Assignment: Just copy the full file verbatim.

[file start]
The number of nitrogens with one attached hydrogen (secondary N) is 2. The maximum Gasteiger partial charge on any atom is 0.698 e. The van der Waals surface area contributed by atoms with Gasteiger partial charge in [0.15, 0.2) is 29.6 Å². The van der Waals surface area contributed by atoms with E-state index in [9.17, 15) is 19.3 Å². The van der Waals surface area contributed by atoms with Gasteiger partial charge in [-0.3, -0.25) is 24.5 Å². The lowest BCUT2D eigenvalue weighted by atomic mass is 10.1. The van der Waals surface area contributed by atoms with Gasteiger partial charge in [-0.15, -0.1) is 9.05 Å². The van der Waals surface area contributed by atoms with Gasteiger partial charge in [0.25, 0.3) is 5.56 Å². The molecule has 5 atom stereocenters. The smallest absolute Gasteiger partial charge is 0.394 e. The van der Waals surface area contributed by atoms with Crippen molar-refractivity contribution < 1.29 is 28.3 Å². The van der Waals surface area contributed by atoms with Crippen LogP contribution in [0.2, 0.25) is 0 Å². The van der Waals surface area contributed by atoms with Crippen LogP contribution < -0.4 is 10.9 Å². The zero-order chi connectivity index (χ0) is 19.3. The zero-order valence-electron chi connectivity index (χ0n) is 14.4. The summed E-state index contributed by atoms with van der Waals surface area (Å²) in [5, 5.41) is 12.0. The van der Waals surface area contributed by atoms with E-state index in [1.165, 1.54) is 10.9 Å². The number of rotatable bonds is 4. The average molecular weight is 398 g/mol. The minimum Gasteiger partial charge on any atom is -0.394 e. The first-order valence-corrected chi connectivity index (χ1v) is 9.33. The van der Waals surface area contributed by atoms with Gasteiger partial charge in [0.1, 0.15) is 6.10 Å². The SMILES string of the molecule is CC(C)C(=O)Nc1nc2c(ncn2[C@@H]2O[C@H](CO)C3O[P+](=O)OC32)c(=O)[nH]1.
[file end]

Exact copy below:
The number of nitrogens with one attached hydrogen (secondary N) is 2. The maximum Gasteiger partial charge on any atom is 0.698 e. The van der Waals surface area contributed by atoms with Gasteiger partial charge in [0.15, 0.2) is 29.6 Å². The van der Waals surface area contributed by atoms with E-state index in [9.17, 15) is 19.3 Å². The van der Waals surface area contributed by atoms with Gasteiger partial charge in [-0.3, -0.25) is 24.5 Å². The lowest BCUT2D eigenvalue weighted by atomic mass is 10.1. The van der Waals surface area contributed by atoms with Gasteiger partial charge in [-0.15, -0.1) is 9.05 Å². The van der Waals surface area contributed by atoms with Gasteiger partial charge in [0.25, 0.3) is 5.56 Å². The molecule has 5 atom stereocenters. The smallest absolute Gasteiger partial charge is 0.394 e. The van der Waals surface area contributed by atoms with Crippen molar-refractivity contribution < 1.29 is 28.3 Å². The van der Waals surface area contributed by atoms with Crippen LogP contribution in [0.2, 0.25) is 0 Å². The van der Waals surface area contributed by atoms with Crippen LogP contribution < -0.4 is 10.9 Å². The zero-order chi connectivity index (χ0) is 19.3. The zero-order valence-electron chi connectivity index (χ0n) is 14.4. The summed E-state index contributed by atoms with van der Waals surface area (Å²) in [5, 5.41) is 12.0. The van der Waals surface area contributed by atoms with E-state index in [1.165, 1.54) is 10.9 Å². The number of rotatable bonds is 4. The average molecular weight is 398 g/mol. The minimum Gasteiger partial charge on any atom is -0.394 e. The first-order valence-corrected chi connectivity index (χ1v) is 9.33. The van der Waals surface area contributed by atoms with Gasteiger partial charge in [0.1, 0.15) is 6.10 Å². The SMILES string of the molecule is CC(C)C(=O)Nc1nc2c(ncn2[C@@H]2O[C@H](CO)C3O[P+](=O)OC32)c(=O)[nH]1.